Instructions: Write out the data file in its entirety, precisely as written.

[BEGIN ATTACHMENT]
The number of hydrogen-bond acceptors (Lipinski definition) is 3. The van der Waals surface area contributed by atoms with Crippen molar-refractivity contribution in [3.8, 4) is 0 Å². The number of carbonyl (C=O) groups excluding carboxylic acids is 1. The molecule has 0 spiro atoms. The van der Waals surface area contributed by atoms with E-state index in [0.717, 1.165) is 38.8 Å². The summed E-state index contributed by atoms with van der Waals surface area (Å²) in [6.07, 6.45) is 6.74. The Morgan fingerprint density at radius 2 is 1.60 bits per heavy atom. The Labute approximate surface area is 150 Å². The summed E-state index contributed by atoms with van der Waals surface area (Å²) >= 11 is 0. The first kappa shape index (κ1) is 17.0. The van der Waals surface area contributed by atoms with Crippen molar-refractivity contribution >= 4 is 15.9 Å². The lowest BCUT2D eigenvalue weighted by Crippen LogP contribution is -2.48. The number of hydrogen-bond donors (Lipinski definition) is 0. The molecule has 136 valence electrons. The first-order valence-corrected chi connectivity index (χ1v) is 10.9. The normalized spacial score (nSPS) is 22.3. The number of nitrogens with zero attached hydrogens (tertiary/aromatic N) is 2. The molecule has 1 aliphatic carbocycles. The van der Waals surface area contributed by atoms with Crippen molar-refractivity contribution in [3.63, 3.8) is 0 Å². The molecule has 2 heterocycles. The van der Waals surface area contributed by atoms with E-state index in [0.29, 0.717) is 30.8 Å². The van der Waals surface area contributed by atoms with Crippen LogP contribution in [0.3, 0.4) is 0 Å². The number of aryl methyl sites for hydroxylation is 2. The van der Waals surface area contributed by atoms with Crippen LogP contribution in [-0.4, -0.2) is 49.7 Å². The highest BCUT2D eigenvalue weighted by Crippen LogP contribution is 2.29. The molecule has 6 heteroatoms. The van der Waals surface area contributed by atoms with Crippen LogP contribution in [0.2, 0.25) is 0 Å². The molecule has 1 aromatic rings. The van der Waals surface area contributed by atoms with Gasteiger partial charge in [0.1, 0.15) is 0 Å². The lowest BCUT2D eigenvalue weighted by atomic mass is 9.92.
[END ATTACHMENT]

The number of hydrogen-bond acceptors (Lipinski definition) is 3. The van der Waals surface area contributed by atoms with Crippen molar-refractivity contribution in [3.8, 4) is 0 Å². The number of carbonyl (C=O) groups excluding carboxylic acids is 1. The molecule has 0 spiro atoms. The van der Waals surface area contributed by atoms with E-state index in [0.717, 1.165) is 38.8 Å². The summed E-state index contributed by atoms with van der Waals surface area (Å²) in [6.07, 6.45) is 6.74. The Morgan fingerprint density at radius 2 is 1.60 bits per heavy atom. The Labute approximate surface area is 150 Å². The summed E-state index contributed by atoms with van der Waals surface area (Å²) >= 11 is 0. The first kappa shape index (κ1) is 17.0. The van der Waals surface area contributed by atoms with Crippen molar-refractivity contribution >= 4 is 15.9 Å². The lowest BCUT2D eigenvalue weighted by Crippen LogP contribution is -2.48. The number of hydrogen-bond donors (Lipinski definition) is 0. The molecule has 136 valence electrons. The first-order valence-corrected chi connectivity index (χ1v) is 10.9. The normalized spacial score (nSPS) is 22.3. The number of nitrogens with zero attached hydrogens (tertiary/aromatic N) is 2. The molecule has 1 aliphatic carbocycles. The van der Waals surface area contributed by atoms with Crippen molar-refractivity contribution in [3.63, 3.8) is 0 Å². The molecule has 2 heterocycles. The van der Waals surface area contributed by atoms with E-state index in [0.29, 0.717) is 30.8 Å². The van der Waals surface area contributed by atoms with Crippen LogP contribution in [0.3, 0.4) is 0 Å². The number of aryl methyl sites for hydroxylation is 2. The van der Waals surface area contributed by atoms with Crippen LogP contribution in [-0.4, -0.2) is 49.7 Å². The highest BCUT2D eigenvalue weighted by Crippen LogP contribution is 2.29. The molecule has 6 heteroatoms. The van der Waals surface area contributed by atoms with Crippen LogP contribution in [0.2, 0.25) is 0 Å². The molecule has 1 aromatic rings. The van der Waals surface area contributed by atoms with Gasteiger partial charge in [0.1, 0.15) is 0 Å². The lowest BCUT2D eigenvalue weighted by atomic mass is 9.92.